The journey has been long and much has been achieved. The NRM government however shall not rest until the wrongs of evictions against the bibanja holders on the Mailo land tenure system are eliminated altogether.
Mailo system had never been a Kiganda custom. It was introduced by the British who gave away land to only a few henchmen of the Kabaka and rendered the people of Buganda landless.
This historical injustice is also suffered by the inhabitants of Bunyoro in the counties of Buyaga and Bugangizi.
The Constitution accords bibanja holders security of occupancy. According to article 237 (8) and (9) (b) of the constitution within two years after the first sitting of Parliament elected under the 1995 Constitution, a law would have been passed providing for the registrable interest of bibanja holders.
This registrable interest would be a tenancy in conformity with article 237 (1) and 237 (3) of the constitution.
Sadly the storm of opposition to any reform in the mailo by the bankrupt forces in some sections of the traditional and religious institutions ensured that the Land Act 1998 and amendment that had been made thereto are restricted to security of occupancy which under the Constitution article 237 (8) and 237 (9) was supposed to be only in the interim.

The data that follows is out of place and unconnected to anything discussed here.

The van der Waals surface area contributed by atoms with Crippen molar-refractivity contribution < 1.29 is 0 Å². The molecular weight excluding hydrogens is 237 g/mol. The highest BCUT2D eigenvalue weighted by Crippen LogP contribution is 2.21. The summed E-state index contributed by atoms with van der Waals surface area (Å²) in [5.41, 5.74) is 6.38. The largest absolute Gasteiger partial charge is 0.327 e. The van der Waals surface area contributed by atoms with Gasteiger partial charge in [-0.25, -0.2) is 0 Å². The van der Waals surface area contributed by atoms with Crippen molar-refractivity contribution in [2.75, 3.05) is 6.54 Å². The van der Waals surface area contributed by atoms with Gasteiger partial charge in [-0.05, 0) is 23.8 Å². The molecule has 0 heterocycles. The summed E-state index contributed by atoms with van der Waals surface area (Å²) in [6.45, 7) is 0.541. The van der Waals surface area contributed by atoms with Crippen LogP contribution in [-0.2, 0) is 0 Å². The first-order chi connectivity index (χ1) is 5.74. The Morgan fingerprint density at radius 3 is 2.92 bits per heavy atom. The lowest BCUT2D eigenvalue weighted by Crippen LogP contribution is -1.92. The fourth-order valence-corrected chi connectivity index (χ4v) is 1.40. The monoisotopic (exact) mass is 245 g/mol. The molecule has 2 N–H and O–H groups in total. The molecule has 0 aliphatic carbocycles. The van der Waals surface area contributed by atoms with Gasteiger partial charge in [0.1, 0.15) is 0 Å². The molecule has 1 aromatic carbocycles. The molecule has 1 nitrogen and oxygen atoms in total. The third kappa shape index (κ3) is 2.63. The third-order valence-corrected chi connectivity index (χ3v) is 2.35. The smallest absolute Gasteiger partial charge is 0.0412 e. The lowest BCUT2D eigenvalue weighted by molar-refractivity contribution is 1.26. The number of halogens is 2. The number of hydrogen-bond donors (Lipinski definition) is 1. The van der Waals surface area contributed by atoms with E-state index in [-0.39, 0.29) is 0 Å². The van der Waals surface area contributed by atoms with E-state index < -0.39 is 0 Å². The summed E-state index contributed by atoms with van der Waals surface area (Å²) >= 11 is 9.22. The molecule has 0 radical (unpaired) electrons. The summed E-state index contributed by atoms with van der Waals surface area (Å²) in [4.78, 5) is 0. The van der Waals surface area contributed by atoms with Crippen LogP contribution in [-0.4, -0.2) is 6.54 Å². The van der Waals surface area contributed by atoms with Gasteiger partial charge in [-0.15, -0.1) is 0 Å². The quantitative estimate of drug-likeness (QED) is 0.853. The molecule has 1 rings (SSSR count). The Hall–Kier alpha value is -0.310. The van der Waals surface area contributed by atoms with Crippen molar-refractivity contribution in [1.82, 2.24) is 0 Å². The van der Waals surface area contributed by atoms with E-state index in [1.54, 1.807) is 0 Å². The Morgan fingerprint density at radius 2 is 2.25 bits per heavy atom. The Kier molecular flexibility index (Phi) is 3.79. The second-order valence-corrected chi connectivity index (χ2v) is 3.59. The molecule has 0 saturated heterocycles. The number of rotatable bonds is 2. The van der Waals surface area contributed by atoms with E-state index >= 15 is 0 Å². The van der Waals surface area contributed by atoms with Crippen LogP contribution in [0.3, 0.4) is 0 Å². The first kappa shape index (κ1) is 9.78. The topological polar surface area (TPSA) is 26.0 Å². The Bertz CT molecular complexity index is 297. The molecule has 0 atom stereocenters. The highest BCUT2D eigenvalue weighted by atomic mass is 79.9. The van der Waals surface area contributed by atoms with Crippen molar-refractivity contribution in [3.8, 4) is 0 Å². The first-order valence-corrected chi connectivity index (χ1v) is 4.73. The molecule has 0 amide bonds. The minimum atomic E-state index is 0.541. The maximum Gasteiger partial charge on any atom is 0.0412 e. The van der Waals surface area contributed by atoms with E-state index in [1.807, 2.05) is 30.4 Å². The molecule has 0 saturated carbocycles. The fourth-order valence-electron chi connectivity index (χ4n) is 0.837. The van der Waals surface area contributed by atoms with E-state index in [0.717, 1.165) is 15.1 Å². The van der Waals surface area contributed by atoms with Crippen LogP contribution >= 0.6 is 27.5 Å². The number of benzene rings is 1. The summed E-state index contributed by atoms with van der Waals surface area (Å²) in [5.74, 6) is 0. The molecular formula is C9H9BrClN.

Granting bibanja holder’s security of occupancy instead of security of tenure, has increased land evictions and impunity and this situation cannot be tolerated by the NRM.
It is in this scheme of things that President Museveni has proposed that legislation be enacted reforming the mailo tenure. The reform is proposed to explore the possibility of converting mailo into freehold. Government buys off the parcel under occupation by bibanja holders and offer them, the freehold titles for the parcel they occupy.
In light of the fact that the tenancies stated in article 237 (3) all lead to freehold, the reform of mailo would mean that Uganda would have only freehold as the only tenure system.
The customary tenancy would only remain in the constitution only as step towards freehold in the terms provided in article 237 (4) (b) only awaiting to be converted to freehold.
Leasehold like customary tenure in article 237 (3) would under article 237 (5) be abolished and remain convertible to freehold.
In providing all Ugandans with freehold titles and within a digitalised Land Information System (LIS), President Museveni and his NRM are in fulfilment of the policy it has pushed since coming to power in 1986, that of providing security of tenure for all Ugandans in perpetuity.
Ugandans should therefore join hands to thank and Congratulate His Excellence Yoweri Kaguta Museveni, the NRM, the UPDF and all stakeholders who have ensured that not only do Ugandans have land vested in them but they indeed own and should continue to own and use their land with proper security of tenure and no threat of any kind of eviction. Happy liberation day.
The author is the minister of state for Lands